The mainline branch of Idris now has support for source location reflection. This means that Idris code can be informed about which line and column of which file it occurs on. In this post, I’ll walk you through how this can be used for implementing programmer tools, such as a facility similar to Haskell’s error function. Then, I’ll briefly discuss how the feature is implemented and the implications for referential transparency and claims of purity.
Note that I’m not claiming any major innovation here – this blog post exists only to explain a feature that I took from scala-virtualized and implemented in Idris.
Idris supports semantic highlighting of compiler output. In this post, I’ll sketch what the feature brings users, why it’s interesting, what inspired it, and how it’s implemented in the Idris compiler. Rather than spending a bunch of time describing a series of screenshots, here’s a quick video of it in action, inside of idris-mode for Emacs:
I just finished a submission to IFL 2014. It’s a paper about Idris’s quasiquotations mechanism, which allow the use of high-level Idris syntax to describe low-level reflected terms, with the ability to escape from quotation in chosen areas and intentionally control the details of the representation. This is very much inspired by Lisp quasiquotation.
I’m a cohost of a new pocast on type theory, The Type Theory Podcast. We just posted our first episode: an interview with Peter Dybjer on types and testing.
As one of the two primary authors of idris-mode, I’ve had to learn a fair bit about implementing Emacs modes. While I’m far from an expert on the subject, I do think that I’ve picked up a few ideas that are useful. There are already a number of good tutorials about the very basics, such as define-derived-mode, font-lock, and Emacs packages. What I haven’t been able to find is an answer to the question “what’s next?”. You can view this post as a kind of checklist for useful things to add to your mode.
I won’t go into great detail about how to do all of these things, because the documentation is typically quite good. The real problem is learning that there is documentation to be read!
I’ve just written a new tutorial on bidirectional typing rules. It’s available from my tutorials page. The PDF can also be downloaded directly.
In case you’re interested in programming languages and you’re working from Peter Sestoft’s book Programming Language Concepts, I’ve just posted some supplementary materials to my ITU page. It consists of a tutorial for converting from regular expressions to discrete finite automata via NFAs and a tutorial on constructing typing derivations in the particular miniature ML-like language used in the book.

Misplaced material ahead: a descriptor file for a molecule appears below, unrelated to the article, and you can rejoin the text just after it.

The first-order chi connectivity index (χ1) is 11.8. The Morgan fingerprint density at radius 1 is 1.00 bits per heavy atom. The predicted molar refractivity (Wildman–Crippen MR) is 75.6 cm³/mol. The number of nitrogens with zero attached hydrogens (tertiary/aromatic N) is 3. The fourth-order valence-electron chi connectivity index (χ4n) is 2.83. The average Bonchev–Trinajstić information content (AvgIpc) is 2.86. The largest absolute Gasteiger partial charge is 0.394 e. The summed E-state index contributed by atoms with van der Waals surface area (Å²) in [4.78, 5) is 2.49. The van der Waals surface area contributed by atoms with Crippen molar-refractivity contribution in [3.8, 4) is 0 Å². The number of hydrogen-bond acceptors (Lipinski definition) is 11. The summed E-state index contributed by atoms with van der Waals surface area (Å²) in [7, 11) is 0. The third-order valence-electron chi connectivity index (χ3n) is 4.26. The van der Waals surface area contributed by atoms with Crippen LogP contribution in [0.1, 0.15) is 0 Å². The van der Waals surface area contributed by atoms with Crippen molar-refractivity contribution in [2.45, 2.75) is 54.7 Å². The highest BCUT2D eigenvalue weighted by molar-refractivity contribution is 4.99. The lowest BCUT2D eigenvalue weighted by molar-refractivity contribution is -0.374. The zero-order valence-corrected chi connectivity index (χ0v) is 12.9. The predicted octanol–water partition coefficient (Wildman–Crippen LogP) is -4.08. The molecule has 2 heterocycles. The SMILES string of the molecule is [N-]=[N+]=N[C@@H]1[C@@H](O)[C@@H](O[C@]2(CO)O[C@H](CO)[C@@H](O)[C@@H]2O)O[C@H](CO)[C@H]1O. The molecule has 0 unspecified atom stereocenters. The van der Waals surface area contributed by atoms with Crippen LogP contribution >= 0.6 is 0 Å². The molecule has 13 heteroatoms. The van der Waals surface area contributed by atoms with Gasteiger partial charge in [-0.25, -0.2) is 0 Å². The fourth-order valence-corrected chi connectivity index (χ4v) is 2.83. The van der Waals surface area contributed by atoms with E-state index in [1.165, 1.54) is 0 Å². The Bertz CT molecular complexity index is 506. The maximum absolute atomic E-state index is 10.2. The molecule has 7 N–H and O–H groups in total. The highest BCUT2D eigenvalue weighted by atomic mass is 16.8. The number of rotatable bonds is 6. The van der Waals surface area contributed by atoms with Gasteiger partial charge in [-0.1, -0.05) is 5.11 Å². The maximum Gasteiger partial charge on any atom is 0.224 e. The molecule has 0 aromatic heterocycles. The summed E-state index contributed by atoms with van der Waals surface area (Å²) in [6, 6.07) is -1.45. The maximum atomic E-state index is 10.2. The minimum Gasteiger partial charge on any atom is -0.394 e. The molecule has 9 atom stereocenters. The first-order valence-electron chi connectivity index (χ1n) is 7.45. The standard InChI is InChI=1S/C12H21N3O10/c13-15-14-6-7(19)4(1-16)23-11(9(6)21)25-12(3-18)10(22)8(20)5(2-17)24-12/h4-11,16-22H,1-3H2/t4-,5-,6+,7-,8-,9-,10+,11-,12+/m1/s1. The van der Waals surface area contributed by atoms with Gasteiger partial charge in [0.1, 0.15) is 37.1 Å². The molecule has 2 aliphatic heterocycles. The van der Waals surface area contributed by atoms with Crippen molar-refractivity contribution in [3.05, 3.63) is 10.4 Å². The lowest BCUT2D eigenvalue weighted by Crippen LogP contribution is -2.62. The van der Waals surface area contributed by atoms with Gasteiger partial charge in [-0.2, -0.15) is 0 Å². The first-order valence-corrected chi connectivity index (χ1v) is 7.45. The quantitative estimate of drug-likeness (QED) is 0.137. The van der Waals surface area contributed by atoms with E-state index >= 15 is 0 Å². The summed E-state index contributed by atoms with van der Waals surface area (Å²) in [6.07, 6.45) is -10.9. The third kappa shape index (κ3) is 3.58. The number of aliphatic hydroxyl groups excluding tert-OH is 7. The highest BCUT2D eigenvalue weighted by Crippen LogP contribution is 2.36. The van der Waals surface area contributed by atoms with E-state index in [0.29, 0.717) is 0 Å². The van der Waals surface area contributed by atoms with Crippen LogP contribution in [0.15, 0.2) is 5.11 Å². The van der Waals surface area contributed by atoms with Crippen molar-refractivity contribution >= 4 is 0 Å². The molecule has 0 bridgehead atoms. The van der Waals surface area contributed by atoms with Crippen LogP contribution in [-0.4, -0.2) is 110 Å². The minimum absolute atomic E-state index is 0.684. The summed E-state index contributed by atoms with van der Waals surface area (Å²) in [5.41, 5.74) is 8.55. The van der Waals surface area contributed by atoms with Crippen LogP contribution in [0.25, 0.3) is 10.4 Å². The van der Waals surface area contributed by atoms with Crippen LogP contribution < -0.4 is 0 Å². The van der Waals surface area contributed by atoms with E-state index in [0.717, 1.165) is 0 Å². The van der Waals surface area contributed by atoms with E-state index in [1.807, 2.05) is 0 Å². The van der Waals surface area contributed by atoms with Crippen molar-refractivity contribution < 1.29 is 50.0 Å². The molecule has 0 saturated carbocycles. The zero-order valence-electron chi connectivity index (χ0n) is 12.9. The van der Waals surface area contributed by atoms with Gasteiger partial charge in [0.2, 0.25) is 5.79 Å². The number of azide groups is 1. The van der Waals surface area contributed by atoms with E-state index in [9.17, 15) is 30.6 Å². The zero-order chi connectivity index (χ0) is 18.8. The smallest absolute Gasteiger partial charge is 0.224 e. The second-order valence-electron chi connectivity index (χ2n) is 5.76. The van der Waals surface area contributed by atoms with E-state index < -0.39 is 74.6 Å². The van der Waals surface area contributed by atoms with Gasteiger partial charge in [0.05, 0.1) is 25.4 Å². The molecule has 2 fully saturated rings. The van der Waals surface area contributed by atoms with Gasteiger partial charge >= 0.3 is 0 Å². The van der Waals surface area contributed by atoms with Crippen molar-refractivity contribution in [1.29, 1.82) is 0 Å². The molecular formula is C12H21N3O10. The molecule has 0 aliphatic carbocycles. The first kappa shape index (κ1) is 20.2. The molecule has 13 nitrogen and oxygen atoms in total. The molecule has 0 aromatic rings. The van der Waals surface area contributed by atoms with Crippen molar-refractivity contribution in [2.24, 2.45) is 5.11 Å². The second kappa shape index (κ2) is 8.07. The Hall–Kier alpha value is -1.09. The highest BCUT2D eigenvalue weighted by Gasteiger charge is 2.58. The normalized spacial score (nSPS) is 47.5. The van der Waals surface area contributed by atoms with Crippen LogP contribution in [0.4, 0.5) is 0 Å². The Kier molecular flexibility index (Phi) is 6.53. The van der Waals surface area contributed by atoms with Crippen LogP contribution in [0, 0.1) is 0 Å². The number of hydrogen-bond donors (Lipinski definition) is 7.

You can find them on my tutorials page.
I recently needed to use Scalacheck with a milestone release of the compiler, and it took me a little while to wrap my head around the infrastructure. To preserve the steps for prosperity, I’m documenting them here, as I couldn’t find it described anywhere.
The first step is to understand the relationship between the various parts:
SBT is responsible for compiling your project, running tests, and generally performing the same role as make or ant. It also uses Ivy for retrieving library dependencies.
Apache Ivy provides an infrastructure for dependency management. Libraries exist in repositories, similar to Debian package repositories, and they are available in multiple versions.
When you add library dependencies in your project’s SBT configuration, it will find the code by first looking in your local Ivy repository, then in any remote repositories that are configured. In other words, even if you don’t have access to the remote repositories, you can still put libraries in your local repository to be found by SBT.
Libraries such as Scalacheck that are intended to be used with multiple versions of Scala will typically use the crossScalaVersions setting to build against multiple compiler versions. The workflow to get a library working is, then:
Get ahold of the source code to the library
In build.sbt, find the crossScalaVersions setting. Add the desired version of Scala.
Run sbt. At the command line, type + test. This will compile the project for each configured version of Scala and run the tests.
Assuming the project passes, run + publish-local to push the compiled version
Now, the library will be available in your other projects.
If you try to use Ensime with newer versions of SBT, you’ll find that SBT grows to fill available memory and then crashes. This is because the latest released version of Ensime assumes the project format of an old version of SBT. To fix this, just add the following to your .emacs after you require Ensime: